Recently on a song from KB’s new album, I heard a line that I found not only challenging, but incredibly rich. KB effectively challenged our comfort and desire for a life of ease, saying this line: “Who is in more danger, the comfortable or the persecuted?” This is one of the more convicting lines I’ve listened to in recent months. Especially as I get into my own personal study through Jeremiah, I can’t help but wonder if I am comfortable with the idea of discomfort.
Jeremiah was sent to Jerusalem to yell at his own people for their unfaithfulness and idolatry. This command, from the God of the universe, was to say exactly what God told him to and condemn his own people for a life embedded and consumed by sin. He would be hated for his words. He would likely become one of the most unpopular and persecuted prophets of all time. However, comfort was not Jeremiah’s aim. Faithfulness was.
Here’s why this challenges me. In most areas of my life I am comfortable with the uncomfortable. There is nothing comfortable about hard-work in the gym and heavy squats and monotonous work, day after day. There’s nothing comfortable about trying to push reluctant high school kids out of their own comfort zone and get them to achieve the potential that they have no initial desire to reach for. There’s nothing comfortable about trying to be a husband who is rung out and exhausted by the way he serves and leads his family. These are all things I’m comfortable with (not necessarily good at, just comfortable with). These are all things I know God has called me to, and I find passion in the discomfort of these callings. However, ask me to stretch our family financially and I might back up from that idea of discomfort. Ask me to give up the sport of weightlifting and give up competing and, if I’m honest with myself, I’m not going be very comfortable responding to that calling. There are very specific things in my life that I am very comfortable with being uncomfortable in. There are also very specific pieces of my life that I’m hesitant or even unwilling to create discomfort in.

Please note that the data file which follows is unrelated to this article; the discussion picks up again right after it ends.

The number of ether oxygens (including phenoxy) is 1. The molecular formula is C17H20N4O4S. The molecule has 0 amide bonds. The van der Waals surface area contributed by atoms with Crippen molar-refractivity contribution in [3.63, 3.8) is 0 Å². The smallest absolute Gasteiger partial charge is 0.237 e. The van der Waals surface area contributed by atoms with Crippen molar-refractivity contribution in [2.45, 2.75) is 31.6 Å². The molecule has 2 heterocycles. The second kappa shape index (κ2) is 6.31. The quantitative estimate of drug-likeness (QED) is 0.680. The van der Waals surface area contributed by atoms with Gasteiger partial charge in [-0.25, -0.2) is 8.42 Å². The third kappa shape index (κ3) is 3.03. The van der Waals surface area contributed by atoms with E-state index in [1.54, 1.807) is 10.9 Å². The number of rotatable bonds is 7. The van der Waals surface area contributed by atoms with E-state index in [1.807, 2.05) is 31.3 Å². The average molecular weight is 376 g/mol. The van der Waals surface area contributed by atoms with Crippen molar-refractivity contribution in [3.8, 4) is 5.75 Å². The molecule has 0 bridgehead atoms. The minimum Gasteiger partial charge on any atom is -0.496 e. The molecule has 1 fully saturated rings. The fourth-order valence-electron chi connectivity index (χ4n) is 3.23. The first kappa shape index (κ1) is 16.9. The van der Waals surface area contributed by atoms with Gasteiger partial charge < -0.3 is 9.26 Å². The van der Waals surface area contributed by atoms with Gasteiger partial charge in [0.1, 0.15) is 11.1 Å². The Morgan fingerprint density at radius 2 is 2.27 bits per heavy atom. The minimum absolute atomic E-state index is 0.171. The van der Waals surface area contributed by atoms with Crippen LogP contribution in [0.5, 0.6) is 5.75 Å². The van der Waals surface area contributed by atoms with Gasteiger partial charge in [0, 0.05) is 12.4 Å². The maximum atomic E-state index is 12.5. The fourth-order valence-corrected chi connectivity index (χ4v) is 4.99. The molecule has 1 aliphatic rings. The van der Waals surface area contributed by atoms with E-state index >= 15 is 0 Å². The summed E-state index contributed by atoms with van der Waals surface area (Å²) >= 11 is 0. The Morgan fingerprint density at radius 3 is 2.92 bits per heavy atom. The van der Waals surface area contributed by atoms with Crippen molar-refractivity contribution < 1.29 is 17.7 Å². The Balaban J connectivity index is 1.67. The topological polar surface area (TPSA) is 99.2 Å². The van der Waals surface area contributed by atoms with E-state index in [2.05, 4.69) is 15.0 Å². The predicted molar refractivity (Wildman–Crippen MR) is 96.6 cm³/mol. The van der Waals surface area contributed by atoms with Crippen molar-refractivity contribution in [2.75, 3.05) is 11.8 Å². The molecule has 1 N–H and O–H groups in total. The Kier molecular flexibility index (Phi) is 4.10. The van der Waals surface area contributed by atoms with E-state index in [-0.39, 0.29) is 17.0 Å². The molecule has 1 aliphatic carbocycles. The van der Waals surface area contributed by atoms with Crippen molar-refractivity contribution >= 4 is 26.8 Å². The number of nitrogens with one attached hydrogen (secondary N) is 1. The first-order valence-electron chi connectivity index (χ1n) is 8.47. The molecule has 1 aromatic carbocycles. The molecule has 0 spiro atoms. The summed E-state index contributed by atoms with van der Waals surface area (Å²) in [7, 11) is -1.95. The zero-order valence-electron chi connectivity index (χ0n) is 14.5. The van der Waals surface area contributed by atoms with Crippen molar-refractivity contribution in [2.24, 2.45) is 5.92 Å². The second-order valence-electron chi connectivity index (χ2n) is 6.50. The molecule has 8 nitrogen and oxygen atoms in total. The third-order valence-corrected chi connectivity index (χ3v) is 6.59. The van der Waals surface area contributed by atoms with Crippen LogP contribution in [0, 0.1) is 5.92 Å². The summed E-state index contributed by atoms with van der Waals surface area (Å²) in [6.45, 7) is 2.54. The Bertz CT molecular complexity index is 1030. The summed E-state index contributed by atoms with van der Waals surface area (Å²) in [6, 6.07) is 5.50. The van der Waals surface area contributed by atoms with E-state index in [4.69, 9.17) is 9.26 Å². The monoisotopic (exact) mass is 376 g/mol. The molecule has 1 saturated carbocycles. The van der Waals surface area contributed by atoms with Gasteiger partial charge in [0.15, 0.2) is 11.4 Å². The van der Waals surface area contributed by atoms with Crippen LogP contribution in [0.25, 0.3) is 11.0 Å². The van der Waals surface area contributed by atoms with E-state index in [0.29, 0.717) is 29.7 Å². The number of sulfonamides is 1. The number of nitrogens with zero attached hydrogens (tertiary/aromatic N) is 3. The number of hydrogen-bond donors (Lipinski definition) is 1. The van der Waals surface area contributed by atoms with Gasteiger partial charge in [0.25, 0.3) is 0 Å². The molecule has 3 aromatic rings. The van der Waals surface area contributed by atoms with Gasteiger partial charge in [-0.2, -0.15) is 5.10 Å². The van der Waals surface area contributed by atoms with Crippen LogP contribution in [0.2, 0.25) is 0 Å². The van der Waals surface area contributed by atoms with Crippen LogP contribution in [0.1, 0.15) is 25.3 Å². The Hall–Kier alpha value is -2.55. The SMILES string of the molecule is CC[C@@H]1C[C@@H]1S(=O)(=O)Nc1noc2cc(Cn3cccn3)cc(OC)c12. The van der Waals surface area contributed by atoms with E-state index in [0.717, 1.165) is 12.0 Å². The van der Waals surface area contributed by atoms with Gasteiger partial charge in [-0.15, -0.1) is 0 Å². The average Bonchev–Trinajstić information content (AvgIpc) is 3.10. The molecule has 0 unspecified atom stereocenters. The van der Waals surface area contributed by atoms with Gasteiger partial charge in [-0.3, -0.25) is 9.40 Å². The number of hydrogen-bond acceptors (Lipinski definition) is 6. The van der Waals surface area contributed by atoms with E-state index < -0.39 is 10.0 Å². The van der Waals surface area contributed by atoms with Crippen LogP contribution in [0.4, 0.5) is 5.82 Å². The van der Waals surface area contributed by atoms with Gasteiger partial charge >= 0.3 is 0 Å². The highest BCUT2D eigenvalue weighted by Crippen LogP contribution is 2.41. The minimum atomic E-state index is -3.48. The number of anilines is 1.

The line in the song and the model set by Jeremiah does not give me that ability to compartmentalize my life and tell God what parts and pieces He’s allowed to have. God calls me to live my life, regard my family and view my career with an open hand. Just as Jeremiah regarded his popularity, his security, his reputation, and really all facets of his life with an open hand, he was willing to give them all up to respond to God’s calling. We must be the same. Those of us who have made idols of different compartments of our lives and will stop at nothing to keep those areas comfortable are to be pitied and challenged.
The line in KB’s song challenges us to remember that discomfort that comes from a response to God’s calling is one of the greatest blessings God can give to His people. Making much of the Lord and elevating Him high enough in our lives that He takes precedence over everything else will bring you joy unlike anything our “comfort” could ever bring. Comfort is a façade. Comfort is fake, and vanity outside of a surrender to the Lord. Which are you? Are you the comfortable or the persecuted?